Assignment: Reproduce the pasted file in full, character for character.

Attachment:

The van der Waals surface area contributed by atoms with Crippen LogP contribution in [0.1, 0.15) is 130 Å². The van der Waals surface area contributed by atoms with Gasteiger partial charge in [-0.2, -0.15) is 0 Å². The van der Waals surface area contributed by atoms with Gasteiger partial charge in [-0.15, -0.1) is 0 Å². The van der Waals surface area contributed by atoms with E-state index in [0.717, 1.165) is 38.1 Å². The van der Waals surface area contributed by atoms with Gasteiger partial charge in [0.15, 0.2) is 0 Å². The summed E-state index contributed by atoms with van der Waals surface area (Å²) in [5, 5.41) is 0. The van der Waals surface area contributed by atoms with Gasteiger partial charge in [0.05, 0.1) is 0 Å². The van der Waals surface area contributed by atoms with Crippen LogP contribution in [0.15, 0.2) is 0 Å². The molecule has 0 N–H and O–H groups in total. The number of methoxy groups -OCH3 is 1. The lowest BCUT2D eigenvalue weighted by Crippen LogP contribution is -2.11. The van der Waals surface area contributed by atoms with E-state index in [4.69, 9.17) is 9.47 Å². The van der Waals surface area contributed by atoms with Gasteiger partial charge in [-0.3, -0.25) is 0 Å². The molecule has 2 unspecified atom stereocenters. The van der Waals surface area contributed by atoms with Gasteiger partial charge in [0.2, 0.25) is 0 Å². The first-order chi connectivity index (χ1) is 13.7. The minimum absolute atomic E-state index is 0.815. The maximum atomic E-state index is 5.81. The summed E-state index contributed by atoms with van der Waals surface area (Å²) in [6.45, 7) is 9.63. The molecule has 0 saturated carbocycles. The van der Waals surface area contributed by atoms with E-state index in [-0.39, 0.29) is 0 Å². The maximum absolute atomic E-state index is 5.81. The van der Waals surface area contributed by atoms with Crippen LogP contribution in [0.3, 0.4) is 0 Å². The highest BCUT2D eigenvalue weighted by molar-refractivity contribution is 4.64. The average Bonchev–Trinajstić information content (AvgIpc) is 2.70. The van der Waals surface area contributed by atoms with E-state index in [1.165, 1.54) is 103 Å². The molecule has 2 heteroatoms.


The van der Waals surface area contributed by atoms with Crippen LogP contribution in [0.1, 0.15) is 130 Å². The van der Waals surface area contributed by atoms with Gasteiger partial charge in [-0.2, -0.15) is 0 Å². The van der Waals surface area contributed by atoms with Gasteiger partial charge in [-0.15, -0.1) is 0 Å². The van der Waals surface area contributed by atoms with E-state index in [0.717, 1.165) is 38.1 Å². The van der Waals surface area contributed by atoms with Gasteiger partial charge in [0.15, 0.2) is 0 Å². The summed E-state index contributed by atoms with van der Waals surface area (Å²) in [5, 5.41) is 0. The van der Waals surface area contributed by atoms with Gasteiger partial charge in [0.05, 0.1) is 0 Å². The van der Waals surface area contributed by atoms with Crippen LogP contribution in [0.15, 0.2) is 0 Å². The molecule has 0 N–H and O–H groups in total. The number of methoxy groups -OCH3 is 1. The lowest BCUT2D eigenvalue weighted by Crippen LogP contribution is -2.11. The van der Waals surface area contributed by atoms with E-state index in [4.69, 9.17) is 9.47 Å². The van der Waals surface area contributed by atoms with Gasteiger partial charge in [-0.3, -0.25) is 0 Å². The molecule has 2 unspecified atom stereocenters. The van der Waals surface area contributed by atoms with Gasteiger partial charge in [0.2, 0.25) is 0 Å². The first-order chi connectivity index (χ1) is 13.7. The minimum absolute atomic E-state index is 0.815. The maximum atomic E-state index is 5.81. The summed E-state index contributed by atoms with van der Waals surface area (Å²) in [6.45, 7) is 9.63. The molecule has 0 saturated carbocycles. The van der Waals surface area contributed by atoms with E-state index in [-0.39, 0.29) is 0 Å². The maximum absolute atomic E-state index is 5.81. The van der Waals surface area contributed by atoms with Crippen LogP contribution in [0.3, 0.4) is 0 Å². The highest BCUT2D eigenvalue weighted by molar-refractivity contribution is 4.64. The average Bonchev–Trinajstić information content (AvgIpc) is 2.70. The van der Waals surface area contributed by atoms with E-state index in [1.165, 1.54) is 103 Å². The molecule has 2 heteroatoms.